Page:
Heath Haussamen/New Mexico In Depth
Standing before a crowd of more than 500 people and several television crews, Alejandra Gomez choked up as she tried to speak.
The 22-year-old immigrant, a Mexican citizen living in the United States without legal status, raised her left hand to her face and wept. A number of political and religious leaders sat behind her on stage.
The crowd was silent as Gomez took a deep breath, then spoke about the two empty chairs at family gatherings. Some in the friendly crowd at the May 1 event cried with Gomez as she described the hole the deportations of her brothers – Reymundo, 22, and Julio, 20 – leaves in her heart.
Gomez’s brothers may not have the most compelling story to tell during a rally designed to shift public and political opinion in favor of immigration reform that grants legal status to most or all of the estimated 11 million people living in the United States without proper documentation. The two were deported last year after being arrested for stealing scrap metal. They’re being deported again after they were caught earlier this year trying to re-enter the United States illegally.
But there Gomez was, telling her brothers’ story during the Las Cruces rally. The faith-based immigrants-rights group Comunidades en Acción y de Fé (Communities in Action and Faith, or CAFÉ), sponsored the event. U.S. Sen. Martin Heinrich, who sat behind Gomez on stage, told New Mexico In Depth later that reform wouldn’t help Gomez’s brothers because of their criminal backgrounds.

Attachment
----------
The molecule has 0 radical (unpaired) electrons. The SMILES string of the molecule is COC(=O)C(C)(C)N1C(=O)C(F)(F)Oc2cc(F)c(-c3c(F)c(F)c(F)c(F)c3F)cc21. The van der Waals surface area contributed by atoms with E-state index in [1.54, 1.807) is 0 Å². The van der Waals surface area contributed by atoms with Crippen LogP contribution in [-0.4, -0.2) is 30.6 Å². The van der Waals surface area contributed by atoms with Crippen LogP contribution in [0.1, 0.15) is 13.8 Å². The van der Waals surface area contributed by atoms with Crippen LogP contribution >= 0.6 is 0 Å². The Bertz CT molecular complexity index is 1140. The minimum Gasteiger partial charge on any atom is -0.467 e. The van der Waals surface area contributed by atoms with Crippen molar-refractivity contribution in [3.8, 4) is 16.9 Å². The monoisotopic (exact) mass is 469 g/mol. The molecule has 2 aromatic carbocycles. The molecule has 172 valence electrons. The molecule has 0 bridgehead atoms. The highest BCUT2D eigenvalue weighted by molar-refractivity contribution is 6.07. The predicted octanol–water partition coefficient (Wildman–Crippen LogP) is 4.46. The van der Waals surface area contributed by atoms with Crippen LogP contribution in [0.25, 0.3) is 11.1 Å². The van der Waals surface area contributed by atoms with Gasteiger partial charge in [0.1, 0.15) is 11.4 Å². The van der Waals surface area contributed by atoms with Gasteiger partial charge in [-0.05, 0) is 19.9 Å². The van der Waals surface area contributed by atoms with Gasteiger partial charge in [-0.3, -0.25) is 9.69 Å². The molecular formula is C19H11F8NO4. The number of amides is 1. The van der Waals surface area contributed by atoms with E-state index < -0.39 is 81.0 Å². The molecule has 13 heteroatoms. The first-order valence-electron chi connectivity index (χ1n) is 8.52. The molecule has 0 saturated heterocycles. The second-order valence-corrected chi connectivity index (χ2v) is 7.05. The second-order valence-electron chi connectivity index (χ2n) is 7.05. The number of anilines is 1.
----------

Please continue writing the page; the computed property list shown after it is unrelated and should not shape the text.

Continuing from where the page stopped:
Her brothers aren’t bad people – they were just trying to make ends meet, Gomez responded in an interview with NMID. So she pushes on, telling her brothers’ story as a way to keep hope.
At the Las Cruces rally, Gomez called her brothers’ decision to take metal from property they thought was abandoned a mistake. She said they tried to come back to the United States to flee drug dealers in Ciudad Juárez, Mexico who threatened to kill them if they didn’t sell for them.
Toward the end of her speech, Gomez turned to Heinrich, a Democrat who has been supportive of allowing a path to citizenship or other legal status for immigrants living here without proper documentation. Seated behind her on stage, one leg crossed over the other, his hands in his lap, Heinrich locked eyes with Gomez as she spoke.
“I just want you to know this is not a joke,” a crying Gomez told Heinrich. She later told NMID she was directing her frustration at the senator because, at the rally, he was the highest-ranking representative of a government whose broken immigration system, in her view, rips families apart.
The federal government’s past refusal to fix its immigration system, Gomez said, exacerbates difficult situations that drive immigrants to make mistakes like the crimes her brothers committed.
Heinrich stood and applauded along with others in the crowd when Gomez finished speaking. She turned from the podium into a hug from a friend.
Trying to ‘propel the immigration debate forward’
Across the nation, immigrants like Gomez are trying to influence the ongoing immigration debate in Washington by sharing their stories. They’ve been encouraged by reform backers including President Barack Obama, who met with a group of young immigrants in May. Following the meeting, the White House urged immigrants “to continue to share their stories with the American public to move the hearts and minds of individual leaders and to propel the immigration debate forward.”
So-called dreamers like Gomez and her brothers – immigrants who were brought to the United States illegally as children – have become the public face of the immigration reform movement. People often find their stories more sympathetic than those of other immigrants because they didn’t choose to come here illegally, said U.S. Sen. Tom Udall, who met with Gomez and other immigrants during a tear-filled meeting in April.
Udall, D-N.M., pointed out that a procedural block killed legislation that would give permanent residency to dreamers several years ago even though majorities in the House and Senate voted for it. The majority votes indicate the support dreamers enjoy even from Congress.